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14 May 2012 | Adam Leach
Chrysler and General Motors (GM) improved their relations with suppliers for the fifth consecutive year, but continue to lag behind their rivals.
The latest North American OEM Supplier Working Relations Study, published today by consultancy Planning Perspectives found the gap between those at the top and the bottom is closing, with Toyota, which continues to hold the highest reputation, falling in the eyes of suppliers.
The study was based on the responses from 439 first tier suppliers to the automotive industry, and scored customers across a number of categories, which produces a score between 100 and 500.
Chrysler scored 248 compared with 221 in 2011, while GM scored 251, up from 236. While Toyota remained at the top, it saw its score fall from 327 to 296 and second place Honda fell from 309 to 293. Ford was in third place with a score of 267, ahead of Nissan with a score of 256.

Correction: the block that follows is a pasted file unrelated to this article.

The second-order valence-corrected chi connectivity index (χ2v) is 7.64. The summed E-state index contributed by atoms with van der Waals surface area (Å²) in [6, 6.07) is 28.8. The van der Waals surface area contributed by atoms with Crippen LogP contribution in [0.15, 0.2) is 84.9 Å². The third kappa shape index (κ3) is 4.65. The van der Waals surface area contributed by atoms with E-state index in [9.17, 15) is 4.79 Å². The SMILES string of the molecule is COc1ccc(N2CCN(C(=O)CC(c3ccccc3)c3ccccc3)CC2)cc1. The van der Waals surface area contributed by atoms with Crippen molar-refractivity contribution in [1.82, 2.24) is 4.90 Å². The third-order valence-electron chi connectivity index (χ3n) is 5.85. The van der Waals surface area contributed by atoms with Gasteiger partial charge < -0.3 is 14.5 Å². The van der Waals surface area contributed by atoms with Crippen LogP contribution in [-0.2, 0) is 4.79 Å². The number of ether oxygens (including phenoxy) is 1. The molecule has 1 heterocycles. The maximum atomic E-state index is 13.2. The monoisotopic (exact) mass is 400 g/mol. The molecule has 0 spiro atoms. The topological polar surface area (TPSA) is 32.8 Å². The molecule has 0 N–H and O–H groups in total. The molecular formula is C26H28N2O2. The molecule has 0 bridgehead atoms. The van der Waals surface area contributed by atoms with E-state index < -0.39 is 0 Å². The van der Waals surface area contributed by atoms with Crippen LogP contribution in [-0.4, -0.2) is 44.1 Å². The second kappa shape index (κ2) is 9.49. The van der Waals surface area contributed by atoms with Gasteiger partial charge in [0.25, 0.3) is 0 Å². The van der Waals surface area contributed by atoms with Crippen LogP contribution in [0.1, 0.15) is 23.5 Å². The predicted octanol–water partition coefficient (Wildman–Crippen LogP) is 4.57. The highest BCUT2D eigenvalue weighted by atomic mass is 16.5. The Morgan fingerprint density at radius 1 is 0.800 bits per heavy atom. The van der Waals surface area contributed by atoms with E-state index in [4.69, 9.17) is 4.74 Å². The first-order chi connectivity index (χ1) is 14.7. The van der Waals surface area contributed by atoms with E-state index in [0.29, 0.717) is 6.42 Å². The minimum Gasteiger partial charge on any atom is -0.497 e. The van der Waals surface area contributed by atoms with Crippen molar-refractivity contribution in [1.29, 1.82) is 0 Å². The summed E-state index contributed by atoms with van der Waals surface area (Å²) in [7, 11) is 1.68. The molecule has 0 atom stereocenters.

Speaking to SM, John Henke, president of Planning Perspectives and a professor at Oakland University, highlighted the vital roles played by Bob Socia, vice president, global purchasing and supply chain at GM and Dan Knott, who served as vice president of purchasing and supplier quality at Chrysler until mid-April and died from cancer this month, had played in improving their respective companies reputations.
“In the last couple of years they have had purchasing heads who absolutely convinced that supplier relations are essential to the welfare of the their companies. Both of them have pushed their people to do what was necessary to improve supplier relations and the results have borne fruit,” he said.
Henke explained while Knott’s role in the progress has been key, there should be a lasting legacy of improvement. He said replacement Scott Kunselman had a good reputation amongst buyers and suppliers, and added his background in the company’s engineering operations would enable him to work with suppliers on technical matters.
He attributed the drop in relations of the two Japanese manufacturers to the severe disruptions experienced by the two manufacturers - particularly Toyota - as a result of the earthquake and tsunami in Japan and the flooding in Thailand.
He said the companies were hit so hard, that they had to just focus on keeping things running. As a result, there was less focus on supplier relations. He expects that this year will see a return to normality for Japanese manufacturers and expects their scores to rise again.